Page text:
Crafted with the sharp intelligence, wit and style that have won Zadie Smith millions of fans, and suffused with a profound intimacy and tenderness in response to these unprecedented times, Intimations is a vital work of art, a gesture of connection and an act of love—an essential book in extraordinary times.

Intimations is a collection of essays that Zadie Smith wrote during the lockdown. I think that we will be getting some interesting work from authors who have written during this time, and Intimations is just the beginning. Can you believe I have yet to read any of Zadie Smith’s novels? So many of them are on my TBR. I am thinking that an essay collection might be a good way to get a feel for her writing.

The Henna Wars by Adiba Jaigirdar

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When Nishat comes out to her parents, they say she can be anyone she wants—as long as she isn’t herself. Because Muslim girls aren’t lesbians. Nishat doesn’t want to hide who she is, but she also doesn’t want to lose her relationship with her family. And her life only gets harder once a childhood friend walks back into her life.

Flávia is beautiful and charismatic and Nishat falls for her instantly. But when a school competition invites students to create their own businesses, both Flávia and Nishat choose to do henna, even though Flávia is appropriating Nishat’s culture. Amidst sabotage and school stress, their lives get more tangled—but Nishat can’t quite get rid of her crush on Flávia, and realizes there might be more to her than she realized.

The Henna Wars is receiving a lot of love on Twitter, and it sounds fantastic! I keep seeing that the characters have a lot of layers, which is something I always look for. I plan to read a lot of heavier, more intense books in the next couple months, so it would be nice to break that up with a contemporary romance like The Henna Wars.

The Lions of Fifth Avenue by Fiona Davis

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It’s 1913, and on the surface, Laura Lyons couldn’t ask for more out of life–her husband is the superintendent of the New York Public Library, allowing their family to live in an apartment within the grand building, and they are blessed with two children. But headstrong, passionate Laura wants more, and when she takes a leap of faith and applies to the Columbia Journalism School, her world is cracked wide open. As her studies take her all over the city, she finds herself drawn to Greenwich Village’s new bohemia, where she discovers the Heterodoxy Club–a radical, all-female group in which women are encouraged to loudly share their opinions on suffrage, birth control, and women’s rights. Soon, Laura finds herself questioning her traditional role as wife and mother. But when valuable books are stolen back at the library, threatening the home and institution she loves, she’s forced to confront her shifting priorities head on . . . and may just lose everything in the process.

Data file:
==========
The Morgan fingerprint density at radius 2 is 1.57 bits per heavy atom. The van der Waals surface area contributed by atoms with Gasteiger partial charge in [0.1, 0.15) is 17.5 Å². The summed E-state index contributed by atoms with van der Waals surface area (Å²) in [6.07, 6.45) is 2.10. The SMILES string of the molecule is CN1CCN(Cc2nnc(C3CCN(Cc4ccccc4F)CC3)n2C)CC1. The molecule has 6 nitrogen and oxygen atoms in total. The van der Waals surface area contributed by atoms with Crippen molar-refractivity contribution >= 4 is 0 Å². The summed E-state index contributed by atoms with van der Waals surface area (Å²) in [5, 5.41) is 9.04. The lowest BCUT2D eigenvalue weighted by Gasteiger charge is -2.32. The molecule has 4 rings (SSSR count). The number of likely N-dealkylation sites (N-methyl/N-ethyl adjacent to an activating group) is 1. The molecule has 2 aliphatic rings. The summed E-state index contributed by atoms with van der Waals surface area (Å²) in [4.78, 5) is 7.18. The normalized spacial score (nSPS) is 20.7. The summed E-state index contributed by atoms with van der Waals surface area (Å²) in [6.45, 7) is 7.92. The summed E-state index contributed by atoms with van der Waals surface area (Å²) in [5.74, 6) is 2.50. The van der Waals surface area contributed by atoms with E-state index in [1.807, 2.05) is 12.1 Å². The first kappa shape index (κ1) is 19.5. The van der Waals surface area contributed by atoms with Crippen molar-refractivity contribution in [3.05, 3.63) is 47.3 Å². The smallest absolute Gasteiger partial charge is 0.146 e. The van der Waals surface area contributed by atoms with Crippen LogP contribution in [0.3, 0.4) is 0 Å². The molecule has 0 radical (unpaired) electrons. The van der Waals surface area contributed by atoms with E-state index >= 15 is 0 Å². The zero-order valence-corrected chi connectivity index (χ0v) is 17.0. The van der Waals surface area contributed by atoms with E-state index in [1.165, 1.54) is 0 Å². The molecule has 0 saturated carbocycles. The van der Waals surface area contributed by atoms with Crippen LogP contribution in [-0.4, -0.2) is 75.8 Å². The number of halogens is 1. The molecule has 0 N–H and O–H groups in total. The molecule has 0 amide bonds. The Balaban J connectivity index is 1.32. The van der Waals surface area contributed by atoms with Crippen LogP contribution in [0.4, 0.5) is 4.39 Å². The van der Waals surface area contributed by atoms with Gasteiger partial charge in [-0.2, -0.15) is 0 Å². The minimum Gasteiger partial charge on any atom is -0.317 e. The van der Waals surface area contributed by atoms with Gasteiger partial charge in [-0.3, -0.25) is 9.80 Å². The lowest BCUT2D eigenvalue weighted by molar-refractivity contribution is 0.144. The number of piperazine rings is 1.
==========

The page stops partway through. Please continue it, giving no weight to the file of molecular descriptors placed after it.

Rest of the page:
Eighty years later, in 1993, Sadie Donovan struggles with the legacy of her grandmother, the famous essayist Laura Lyons, especially after she’s wrangled her dream job as a curator at the New York Public Library. But the job quickly becomes a nightmare when rare manuscripts, notes, and books for the exhibit Sadie’s running begin disappearing from the library’s famous Berg Collection. Determined to save both the exhibit and her career, the typically risk-adverse Sadie teams up with a private security expert to uncover the culprit. However, things unexpectedly become personal when the investigation leads Sadie to some unwelcome truths about her own family heritage–truths that shed new light on the biggest tragedy in the library’s history.

I have so many of Fiona Davis’ books on my TBR, but I think that The Lions of Fifth Avenue will be the first one I pick up. I had no idea that there was an apartment in the New York Public Library! Also, this is another book about books- need I saw more!

The Comeback by Ella Berman

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Grace Turner was one movie away from Hollywood’s A-List. So no one understood why, at the height of her career and on the eve of her first Golden Globe nomination, she disappeared.

Now, one year later, Grace is back in Los Angeles and determined to reclaim her life on her own terms.

So when Grace is asked to present a lifetime achievement award to director Able Yorke—the man who controlled her every move for eight years—she knows there’s only one way she’ll be free of the secret that’s already taken so much from her.

The Comeback is a powerful and provocative story of justice in the #MeToo era—a true page-turner about a young woman finding the strength and power of her voice.

I don’t know much about The Comeback, but I have been seeing it everywhere lately. I have mentioned this a few times on my blog, but I am drawn to books about Hollywood and celebrities. This also seems like a thriller, so it fall is the perfect time to read it!

If you have any recommendations or thoughts on any of these books, please share them in the comments.

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29 thoughts on “Books I Recently Added to My TBR

  1. OOOOOH I just added A Winter’s Promise to my TBR too! It sounds really interesting. I really want to read more books that have been translated. I hope you enjoy it when you get to it! The Henna War also sounds amazing so I’m hoping I enjoy that when I can get to it. The cover is soooooo pretty!

    -Amber

    Liked by 2 people